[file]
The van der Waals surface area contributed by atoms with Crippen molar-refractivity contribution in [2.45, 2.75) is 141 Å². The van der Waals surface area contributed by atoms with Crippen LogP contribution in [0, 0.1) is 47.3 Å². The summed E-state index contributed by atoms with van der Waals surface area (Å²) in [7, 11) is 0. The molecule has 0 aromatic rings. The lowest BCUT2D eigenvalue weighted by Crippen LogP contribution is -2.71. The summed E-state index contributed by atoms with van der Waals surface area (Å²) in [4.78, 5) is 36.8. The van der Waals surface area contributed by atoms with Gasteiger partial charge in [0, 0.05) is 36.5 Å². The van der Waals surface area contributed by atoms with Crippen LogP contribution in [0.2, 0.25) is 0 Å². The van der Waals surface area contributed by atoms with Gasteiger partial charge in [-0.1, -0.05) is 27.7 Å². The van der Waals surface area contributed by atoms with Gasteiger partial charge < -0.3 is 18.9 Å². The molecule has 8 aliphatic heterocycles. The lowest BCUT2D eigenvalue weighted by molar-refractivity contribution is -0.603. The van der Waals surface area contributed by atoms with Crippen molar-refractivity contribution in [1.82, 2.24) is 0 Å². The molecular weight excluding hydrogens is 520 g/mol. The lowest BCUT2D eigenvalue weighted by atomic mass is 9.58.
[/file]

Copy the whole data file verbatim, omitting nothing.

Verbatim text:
The van der Waals surface area contributed by atoms with Crippen molar-refractivity contribution in [2.45, 2.75) is 141 Å². The van der Waals surface area contributed by atoms with Crippen LogP contribution in [0, 0.1) is 47.3 Å². The summed E-state index contributed by atoms with van der Waals surface area (Å²) in [7, 11) is 0. The molecule has 0 aromatic rings. The lowest BCUT2D eigenvalue weighted by Crippen LogP contribution is -2.71. The summed E-state index contributed by atoms with van der Waals surface area (Å²) in [4.78, 5) is 36.8. The van der Waals surface area contributed by atoms with Gasteiger partial charge in [0, 0.05) is 36.5 Å². The van der Waals surface area contributed by atoms with Crippen LogP contribution in [0.2, 0.25) is 0 Å². The van der Waals surface area contributed by atoms with Gasteiger partial charge in [-0.1, -0.05) is 27.7 Å². The van der Waals surface area contributed by atoms with Gasteiger partial charge < -0.3 is 18.9 Å². The molecule has 8 aliphatic heterocycles. The lowest BCUT2D eigenvalue weighted by molar-refractivity contribution is -0.603. The van der Waals surface area contributed by atoms with Crippen molar-refractivity contribution in [1.82, 2.24) is 0 Å². The molecular weight excluding hydrogens is 520 g/mol. The lowest BCUT2D eigenvalue weighted by atomic mass is 9.58.